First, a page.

Imaging Flow Cytometry for Sizing and Counting of Subvisible Particles in Biotherapeutics
Imaging flow cytometry (IFC), a technique originally designed for cellular imaging, is featured by the parallel acquisition in brightfield (BF), fluorescence (FL), and side scattering channels. Introduced to the field of subvisible particle analysis in biopharmaceuticals roughly ten years ago, it has the potential to yield additional information, e.g., on particle origin. Here, we present an extensive, systematic development of masks for IFC image analysis to optimize the accuracy of size determination of polystyrene beads and pharmaceutically relevant particles (protein, silicone oil) in BF and FL channels. Based on the developed masks, particle sizing and counting by IFC are compared to flow imaging microscopy (FIM). Mask verification based on fluorescent polystyrene particles revealed good agreement between sizes obtained from IFC and FIM. In the evaluation of counting accuracy, IFC reported lower concentrations for polystyrene particle standards than FIM. For the analysis of fluorescently stained silicone oil and protein particles however, IFC FL imaging reported higher particle concentrations in the low micrometer size range. Overall, we identified IFC as suitable tool to generate supportive data for particle characterization purposes or trouble shooting activities, but not as routine quantitative technique, e.g., for subvisible particle analysis during drug product development or quality control.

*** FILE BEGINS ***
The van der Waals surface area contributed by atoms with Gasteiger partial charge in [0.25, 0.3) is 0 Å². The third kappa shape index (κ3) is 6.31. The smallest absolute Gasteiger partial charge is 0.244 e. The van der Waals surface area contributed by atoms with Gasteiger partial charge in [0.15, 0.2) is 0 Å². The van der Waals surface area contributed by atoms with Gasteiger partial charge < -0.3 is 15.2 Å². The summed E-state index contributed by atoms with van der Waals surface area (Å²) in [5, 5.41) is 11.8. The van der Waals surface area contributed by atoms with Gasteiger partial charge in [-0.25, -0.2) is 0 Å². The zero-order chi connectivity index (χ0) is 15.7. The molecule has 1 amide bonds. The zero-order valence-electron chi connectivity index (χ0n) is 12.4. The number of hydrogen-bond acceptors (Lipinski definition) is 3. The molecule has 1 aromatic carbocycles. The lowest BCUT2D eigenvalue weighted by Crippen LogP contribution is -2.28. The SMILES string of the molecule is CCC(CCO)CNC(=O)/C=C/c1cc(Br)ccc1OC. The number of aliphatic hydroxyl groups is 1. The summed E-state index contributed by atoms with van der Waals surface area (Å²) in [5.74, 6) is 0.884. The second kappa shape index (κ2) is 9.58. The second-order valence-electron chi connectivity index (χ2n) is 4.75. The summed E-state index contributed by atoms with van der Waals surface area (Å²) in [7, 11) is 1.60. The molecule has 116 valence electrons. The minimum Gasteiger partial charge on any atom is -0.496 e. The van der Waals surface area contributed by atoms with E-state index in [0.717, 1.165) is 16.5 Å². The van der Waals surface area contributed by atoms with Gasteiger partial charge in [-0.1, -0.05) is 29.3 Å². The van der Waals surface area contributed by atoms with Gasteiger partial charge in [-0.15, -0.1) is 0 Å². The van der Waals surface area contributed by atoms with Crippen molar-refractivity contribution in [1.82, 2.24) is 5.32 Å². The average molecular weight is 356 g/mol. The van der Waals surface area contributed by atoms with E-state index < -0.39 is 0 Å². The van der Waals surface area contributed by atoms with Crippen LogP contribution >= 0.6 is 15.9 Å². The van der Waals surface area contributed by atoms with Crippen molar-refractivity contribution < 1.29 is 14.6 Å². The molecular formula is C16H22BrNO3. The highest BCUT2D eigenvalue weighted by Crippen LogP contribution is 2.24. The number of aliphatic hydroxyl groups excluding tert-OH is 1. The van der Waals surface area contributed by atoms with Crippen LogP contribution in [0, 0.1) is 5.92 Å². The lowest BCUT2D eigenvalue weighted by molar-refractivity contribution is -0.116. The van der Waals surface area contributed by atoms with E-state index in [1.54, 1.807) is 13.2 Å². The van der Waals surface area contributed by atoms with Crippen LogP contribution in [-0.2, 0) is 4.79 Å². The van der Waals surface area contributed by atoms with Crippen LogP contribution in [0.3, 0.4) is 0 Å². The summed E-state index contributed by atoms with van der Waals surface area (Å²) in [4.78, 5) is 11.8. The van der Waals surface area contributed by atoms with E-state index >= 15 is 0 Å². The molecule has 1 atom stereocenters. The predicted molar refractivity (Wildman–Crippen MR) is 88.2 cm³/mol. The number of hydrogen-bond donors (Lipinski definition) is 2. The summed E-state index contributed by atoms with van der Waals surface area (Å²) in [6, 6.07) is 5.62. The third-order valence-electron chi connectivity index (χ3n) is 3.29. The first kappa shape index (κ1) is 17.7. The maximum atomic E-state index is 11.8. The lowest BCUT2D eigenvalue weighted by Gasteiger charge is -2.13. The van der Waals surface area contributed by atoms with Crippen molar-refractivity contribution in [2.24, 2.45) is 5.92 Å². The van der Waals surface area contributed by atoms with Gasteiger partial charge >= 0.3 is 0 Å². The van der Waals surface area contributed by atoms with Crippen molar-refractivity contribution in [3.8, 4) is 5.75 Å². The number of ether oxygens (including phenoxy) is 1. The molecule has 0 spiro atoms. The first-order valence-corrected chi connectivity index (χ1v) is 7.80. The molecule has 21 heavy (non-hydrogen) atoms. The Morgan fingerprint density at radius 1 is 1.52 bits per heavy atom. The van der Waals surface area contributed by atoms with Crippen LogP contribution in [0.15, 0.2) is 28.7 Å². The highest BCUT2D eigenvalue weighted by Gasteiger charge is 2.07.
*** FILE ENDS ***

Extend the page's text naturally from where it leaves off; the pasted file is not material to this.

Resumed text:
Keywords: biopharmaceutical characterization; image analysis; imaging method; microparticles; particle size; protein aggregation; protein formulation.
J Pharm Sci. 2022 Jun.